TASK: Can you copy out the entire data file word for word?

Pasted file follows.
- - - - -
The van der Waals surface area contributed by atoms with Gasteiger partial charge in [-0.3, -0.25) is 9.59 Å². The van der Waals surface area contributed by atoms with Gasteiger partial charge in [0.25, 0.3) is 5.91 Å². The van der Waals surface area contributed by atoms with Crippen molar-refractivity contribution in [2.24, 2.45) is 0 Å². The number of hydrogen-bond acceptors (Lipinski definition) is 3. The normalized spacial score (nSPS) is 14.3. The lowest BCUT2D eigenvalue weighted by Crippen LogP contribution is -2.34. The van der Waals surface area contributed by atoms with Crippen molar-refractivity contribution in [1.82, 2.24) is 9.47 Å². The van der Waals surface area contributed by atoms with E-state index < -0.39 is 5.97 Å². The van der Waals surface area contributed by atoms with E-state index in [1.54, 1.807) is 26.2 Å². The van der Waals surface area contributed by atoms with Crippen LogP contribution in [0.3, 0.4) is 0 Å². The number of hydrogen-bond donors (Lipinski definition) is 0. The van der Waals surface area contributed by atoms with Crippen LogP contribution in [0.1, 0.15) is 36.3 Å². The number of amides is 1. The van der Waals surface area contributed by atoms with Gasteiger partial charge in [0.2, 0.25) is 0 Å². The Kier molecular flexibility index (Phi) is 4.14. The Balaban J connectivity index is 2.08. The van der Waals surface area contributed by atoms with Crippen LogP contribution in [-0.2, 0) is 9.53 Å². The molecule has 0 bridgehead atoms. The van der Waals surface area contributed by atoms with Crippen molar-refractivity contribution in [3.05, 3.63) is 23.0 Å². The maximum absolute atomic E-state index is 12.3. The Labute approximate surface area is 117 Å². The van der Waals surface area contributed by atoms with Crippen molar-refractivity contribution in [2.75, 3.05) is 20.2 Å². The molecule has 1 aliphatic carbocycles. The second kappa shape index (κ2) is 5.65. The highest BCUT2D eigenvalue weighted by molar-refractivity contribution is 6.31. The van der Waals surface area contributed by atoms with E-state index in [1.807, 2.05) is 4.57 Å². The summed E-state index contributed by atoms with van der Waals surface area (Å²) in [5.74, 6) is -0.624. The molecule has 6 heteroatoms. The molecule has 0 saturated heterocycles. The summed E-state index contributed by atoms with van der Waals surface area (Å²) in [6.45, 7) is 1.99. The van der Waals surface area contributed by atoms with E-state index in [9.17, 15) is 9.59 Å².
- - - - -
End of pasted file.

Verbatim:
The van der Waals surface area contributed by atoms with Gasteiger partial charge in [-0.3, -0.25) is 9.59 Å². The van der Waals surface area contributed by atoms with Gasteiger partial charge in [0.25, 0.3) is 5.91 Å². The van der Waals surface area contributed by atoms with Crippen molar-refractivity contribution in [2.24, 2.45) is 0 Å². The number of hydrogen-bond acceptors (Lipinski definition) is 3. The normalized spacial score (nSPS) is 14.3. The lowest BCUT2D eigenvalue weighted by Crippen LogP contribution is -2.34. The van der Waals surface area contributed by atoms with Crippen molar-refractivity contribution in [1.82, 2.24) is 9.47 Å². The van der Waals surface area contributed by atoms with E-state index < -0.39 is 5.97 Å². The van der Waals surface area contributed by atoms with E-state index in [1.54, 1.807) is 26.2 Å². The van der Waals surface area contributed by atoms with Crippen LogP contribution in [0.3, 0.4) is 0 Å². The number of hydrogen-bond donors (Lipinski definition) is 0. The van der Waals surface area contributed by atoms with Crippen LogP contribution in [0.1, 0.15) is 36.3 Å². The number of amides is 1. The van der Waals surface area contributed by atoms with Gasteiger partial charge in [0.2, 0.25) is 0 Å². The Kier molecular flexibility index (Phi) is 4.14. The Balaban J connectivity index is 2.08. The van der Waals surface area contributed by atoms with Crippen LogP contribution in [-0.2, 0) is 9.53 Å². The molecule has 0 bridgehead atoms. The van der Waals surface area contributed by atoms with Crippen molar-refractivity contribution in [3.05, 3.63) is 23.0 Å². The maximum absolute atomic E-state index is 12.3. The Labute approximate surface area is 117 Å². The van der Waals surface area contributed by atoms with Crippen molar-refractivity contribution in [2.75, 3.05) is 20.2 Å². The molecule has 1 aliphatic carbocycles. The second kappa shape index (κ2) is 5.65. The highest BCUT2D eigenvalue weighted by molar-refractivity contribution is 6.31. The van der Waals surface area contributed by atoms with E-state index in [1.807, 2.05) is 4.57 Å². The summed E-state index contributed by atoms with van der Waals surface area (Å²) in [5.74, 6) is -0.624. The molecule has 6 heteroatoms. The molecule has 0 saturated heterocycles. The summed E-state index contributed by atoms with van der Waals surface area (Å²) in [6.45, 7) is 1.99. The van der Waals surface area contributed by atoms with E-state index in [9.17, 15) is 9.59 Å².